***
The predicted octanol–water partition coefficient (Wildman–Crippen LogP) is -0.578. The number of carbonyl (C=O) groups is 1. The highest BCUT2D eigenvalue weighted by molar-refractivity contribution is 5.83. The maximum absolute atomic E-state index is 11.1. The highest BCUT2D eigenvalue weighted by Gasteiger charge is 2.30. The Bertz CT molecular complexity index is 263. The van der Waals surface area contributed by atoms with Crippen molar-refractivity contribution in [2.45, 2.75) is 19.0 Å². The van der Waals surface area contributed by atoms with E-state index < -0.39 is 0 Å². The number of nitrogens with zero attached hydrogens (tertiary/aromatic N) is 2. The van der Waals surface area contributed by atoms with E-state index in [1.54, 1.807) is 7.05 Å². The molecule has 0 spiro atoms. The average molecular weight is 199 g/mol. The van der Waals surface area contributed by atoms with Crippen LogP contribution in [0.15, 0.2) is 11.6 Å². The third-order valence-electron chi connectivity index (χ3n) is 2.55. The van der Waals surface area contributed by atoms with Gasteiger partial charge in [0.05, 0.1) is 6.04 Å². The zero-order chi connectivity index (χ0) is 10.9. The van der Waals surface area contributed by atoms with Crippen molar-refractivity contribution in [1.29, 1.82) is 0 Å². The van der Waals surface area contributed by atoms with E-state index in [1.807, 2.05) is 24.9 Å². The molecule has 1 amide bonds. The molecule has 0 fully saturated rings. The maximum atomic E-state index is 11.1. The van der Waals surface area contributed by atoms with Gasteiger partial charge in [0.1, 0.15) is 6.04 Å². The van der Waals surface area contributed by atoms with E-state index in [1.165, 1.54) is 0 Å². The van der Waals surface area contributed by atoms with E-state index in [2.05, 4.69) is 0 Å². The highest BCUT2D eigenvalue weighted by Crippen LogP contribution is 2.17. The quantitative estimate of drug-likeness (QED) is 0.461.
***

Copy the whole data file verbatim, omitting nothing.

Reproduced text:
The predicted octanol–water partition coefficient (Wildman–Crippen LogP) is -0.578. The number of carbonyl (C=O) groups is 1. The highest BCUT2D eigenvalue weighted by molar-refractivity contribution is 5.83. The maximum absolute atomic E-state index is 11.1. The highest BCUT2D eigenvalue weighted by Gasteiger charge is 2.30. The Bertz CT molecular complexity index is 263. The van der Waals surface area contributed by atoms with Crippen molar-refractivity contribution in [2.45, 2.75) is 19.0 Å². The van der Waals surface area contributed by atoms with E-state index < -0.39 is 0 Å². The number of nitrogens with zero attached hydrogens (tertiary/aromatic N) is 2. The van der Waals surface area contributed by atoms with E-state index in [1.54, 1.807) is 7.05 Å². The molecule has 0 spiro atoms. The average molecular weight is 199 g/mol. The van der Waals surface area contributed by atoms with Crippen LogP contribution in [0.15, 0.2) is 11.6 Å². The third-order valence-electron chi connectivity index (χ3n) is 2.55. The van der Waals surface area contributed by atoms with Gasteiger partial charge in [0.05, 0.1) is 6.04 Å². The zero-order chi connectivity index (χ0) is 10.9. The van der Waals surface area contributed by atoms with Crippen molar-refractivity contribution in [1.29, 1.82) is 0 Å². The van der Waals surface area contributed by atoms with E-state index in [1.807, 2.05) is 24.9 Å². The molecule has 1 amide bonds. The molecule has 0 fully saturated rings. The maximum atomic E-state index is 11.1. The van der Waals surface area contributed by atoms with Gasteiger partial charge in [0.1, 0.15) is 6.04 Å². The van der Waals surface area contributed by atoms with E-state index in [1.165, 1.54) is 0 Å². The van der Waals surface area contributed by atoms with E-state index in [2.05, 4.69) is 0 Å². The highest BCUT2D eigenvalue weighted by Crippen LogP contribution is 2.17. The quantitative estimate of drug-likeness (QED) is 0.461.